Over the years, I’ve come to have great respect for Leon. But, it didn’t start out that way. In 1968, I was hanging out on the Sunset Strip when this baby blue convertible rolled up and these two guys were making a scene handing out this record album to people. They turned out to be Leon and Marc Benno and the record was Look Inside the Asylum Choir. A couple weeks later, I was hanging out with Rodney Bingenheimer, a DJ at the underground radio station KROQ in Pasadena, and the two of them showed up again. All I remember is Leon opening up the double album cover to reveal a sexy bleached blond, lying naked on a wooden table with her legs spread wide open, which was the POV. At that point, all I thought was this guy, Leon Russell, what a slime ball! But, two years later that impression started to melt. Leon was certainly not easy to figure out but by the time I moved into his house, just before we took off on the Tour, I didn’t care. I was just mesmerized by him. He was like the Pied Piper. It was Leon who said to me, “You can dance on stage, Linda.” At first, I shuddered with the thought, but then I danced, right in front of everybody -- and it completely freed me up. On that Tour, I was losing my inhibitions and I loved it. Leon didn’t talk much to me but when he did it was always pithy one liners. He was like a rolling thunder faith healer under the big top. Frankly, I didn’t think he paid all that much attention to me until one night, we were on stage in San Francisco, at the Filmore West. I had taken way too much acid and I was peaking and the whole room was starting to vibrate and I started feeling myself falling backwards, as if I was going to pass out. Suddenly, I felt Leon’s eyes on me like tractor beams and I heard him over the loud music saying, “Oh no you don’t” and his energy pulling me back upright.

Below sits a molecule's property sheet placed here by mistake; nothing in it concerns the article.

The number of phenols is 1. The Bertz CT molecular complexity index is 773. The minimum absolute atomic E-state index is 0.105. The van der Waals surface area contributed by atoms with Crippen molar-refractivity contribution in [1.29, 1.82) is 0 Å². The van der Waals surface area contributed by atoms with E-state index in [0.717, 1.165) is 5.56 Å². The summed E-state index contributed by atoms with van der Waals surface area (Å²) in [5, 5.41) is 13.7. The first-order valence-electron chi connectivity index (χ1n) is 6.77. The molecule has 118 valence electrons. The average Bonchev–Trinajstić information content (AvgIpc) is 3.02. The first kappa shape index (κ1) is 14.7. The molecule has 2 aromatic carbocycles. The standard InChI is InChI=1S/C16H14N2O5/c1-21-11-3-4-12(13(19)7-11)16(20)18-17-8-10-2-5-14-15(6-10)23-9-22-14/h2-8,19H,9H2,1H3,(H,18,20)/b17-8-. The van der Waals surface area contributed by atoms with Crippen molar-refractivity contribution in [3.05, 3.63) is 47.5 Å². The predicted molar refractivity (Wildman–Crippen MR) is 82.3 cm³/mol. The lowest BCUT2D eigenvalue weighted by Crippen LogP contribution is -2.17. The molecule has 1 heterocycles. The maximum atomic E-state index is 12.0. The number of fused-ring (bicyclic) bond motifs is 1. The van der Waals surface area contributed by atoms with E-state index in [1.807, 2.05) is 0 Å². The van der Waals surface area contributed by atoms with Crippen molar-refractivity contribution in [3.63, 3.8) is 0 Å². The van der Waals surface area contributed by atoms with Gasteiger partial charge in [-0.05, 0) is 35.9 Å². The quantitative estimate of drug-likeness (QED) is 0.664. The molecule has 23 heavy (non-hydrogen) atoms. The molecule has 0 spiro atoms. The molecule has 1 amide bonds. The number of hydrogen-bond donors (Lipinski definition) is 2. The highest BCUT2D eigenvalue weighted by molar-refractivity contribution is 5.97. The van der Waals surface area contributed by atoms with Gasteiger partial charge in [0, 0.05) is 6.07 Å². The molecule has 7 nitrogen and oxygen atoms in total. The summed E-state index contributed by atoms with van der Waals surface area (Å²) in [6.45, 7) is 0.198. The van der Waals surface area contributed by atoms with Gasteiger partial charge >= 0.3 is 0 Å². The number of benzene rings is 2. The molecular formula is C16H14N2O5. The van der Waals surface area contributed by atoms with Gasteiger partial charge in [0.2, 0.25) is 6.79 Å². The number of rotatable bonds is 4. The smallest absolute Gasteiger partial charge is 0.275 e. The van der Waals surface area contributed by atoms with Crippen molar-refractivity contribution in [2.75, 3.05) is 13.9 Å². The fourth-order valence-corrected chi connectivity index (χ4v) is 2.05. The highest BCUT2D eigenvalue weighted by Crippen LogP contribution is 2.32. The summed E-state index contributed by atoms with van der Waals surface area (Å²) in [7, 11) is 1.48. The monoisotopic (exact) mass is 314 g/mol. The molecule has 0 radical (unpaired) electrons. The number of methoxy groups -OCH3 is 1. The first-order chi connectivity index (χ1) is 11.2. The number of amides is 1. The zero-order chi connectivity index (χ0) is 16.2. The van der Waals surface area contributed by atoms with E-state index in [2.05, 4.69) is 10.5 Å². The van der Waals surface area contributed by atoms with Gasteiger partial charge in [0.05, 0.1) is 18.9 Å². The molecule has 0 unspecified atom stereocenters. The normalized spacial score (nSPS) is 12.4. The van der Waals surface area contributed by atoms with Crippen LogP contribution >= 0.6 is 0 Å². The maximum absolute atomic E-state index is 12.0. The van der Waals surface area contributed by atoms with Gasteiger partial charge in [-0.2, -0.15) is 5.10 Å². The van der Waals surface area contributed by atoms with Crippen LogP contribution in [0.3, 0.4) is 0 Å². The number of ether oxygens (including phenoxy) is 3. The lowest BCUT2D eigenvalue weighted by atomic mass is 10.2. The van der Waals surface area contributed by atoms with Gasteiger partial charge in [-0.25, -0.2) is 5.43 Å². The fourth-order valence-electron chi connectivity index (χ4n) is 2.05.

Forty-five years later, at Lockn’, I thanked him for that. Leon liked to tease me at Lockn’. I didn’t realize until the end of the festival as everyone was leaving, and I leaned down to him and started to cry a little as I hugged him. I told him that it hurt my feelings when he teased me and he said in his Leon Southern accent, “Linda, you have one leg longer than the other!” It wasn’t until I ruminated on this for a while that I realized he was saying it was easy for him to pull my leg. These exchanges and the dozens of interviews I did with his old friends have given me many multiple perspectives of Leon. I don’t claim to understand him, he was brilliant and complex, but I sure feel I have a better understanding of him than I did, and I’m grateful to him for more reasons than I can list.